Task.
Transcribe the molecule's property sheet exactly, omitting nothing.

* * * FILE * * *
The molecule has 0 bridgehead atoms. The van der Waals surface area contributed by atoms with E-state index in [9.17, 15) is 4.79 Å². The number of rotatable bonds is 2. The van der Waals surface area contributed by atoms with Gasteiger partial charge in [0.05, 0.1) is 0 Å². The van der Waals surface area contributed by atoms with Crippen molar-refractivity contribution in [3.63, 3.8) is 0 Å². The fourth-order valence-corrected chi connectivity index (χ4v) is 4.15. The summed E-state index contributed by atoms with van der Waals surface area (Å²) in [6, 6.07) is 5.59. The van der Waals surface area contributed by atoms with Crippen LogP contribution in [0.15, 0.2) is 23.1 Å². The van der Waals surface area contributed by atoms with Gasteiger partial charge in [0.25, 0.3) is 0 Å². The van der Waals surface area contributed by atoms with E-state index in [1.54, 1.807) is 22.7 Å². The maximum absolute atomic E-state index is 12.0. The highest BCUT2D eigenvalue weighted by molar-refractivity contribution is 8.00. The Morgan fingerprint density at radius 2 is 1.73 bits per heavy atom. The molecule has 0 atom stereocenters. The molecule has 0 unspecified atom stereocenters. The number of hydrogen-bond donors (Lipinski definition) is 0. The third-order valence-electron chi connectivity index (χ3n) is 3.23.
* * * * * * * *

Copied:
The molecule has 0 bridgehead atoms. The van der Waals surface area contributed by atoms with E-state index in [9.17, 15) is 4.79 Å². The number of rotatable bonds is 2. The van der Waals surface area contributed by atoms with Gasteiger partial charge in [0.05, 0.1) is 0 Å². The van der Waals surface area contributed by atoms with Crippen molar-refractivity contribution in [3.63, 3.8) is 0 Å². The fourth-order valence-corrected chi connectivity index (χ4v) is 4.15. The summed E-state index contributed by atoms with van der Waals surface area (Å²) in [6, 6.07) is 5.59. The van der Waals surface area contributed by atoms with Crippen LogP contribution in [0.15, 0.2) is 23.1 Å². The van der Waals surface area contributed by atoms with Gasteiger partial charge in [0.25, 0.3) is 0 Å². The van der Waals surface area contributed by atoms with E-state index in [1.54, 1.807) is 22.7 Å². The maximum absolute atomic E-state index is 12.0. The highest BCUT2D eigenvalue weighted by molar-refractivity contribution is 8.00. The Morgan fingerprint density at radius 2 is 1.73 bits per heavy atom. The molecule has 0 atom stereocenters. The molecule has 0 unspecified atom stereocenters. The number of hydrogen-bond donors (Lipinski definition) is 0. The third-order valence-electron chi connectivity index (χ3n) is 3.23.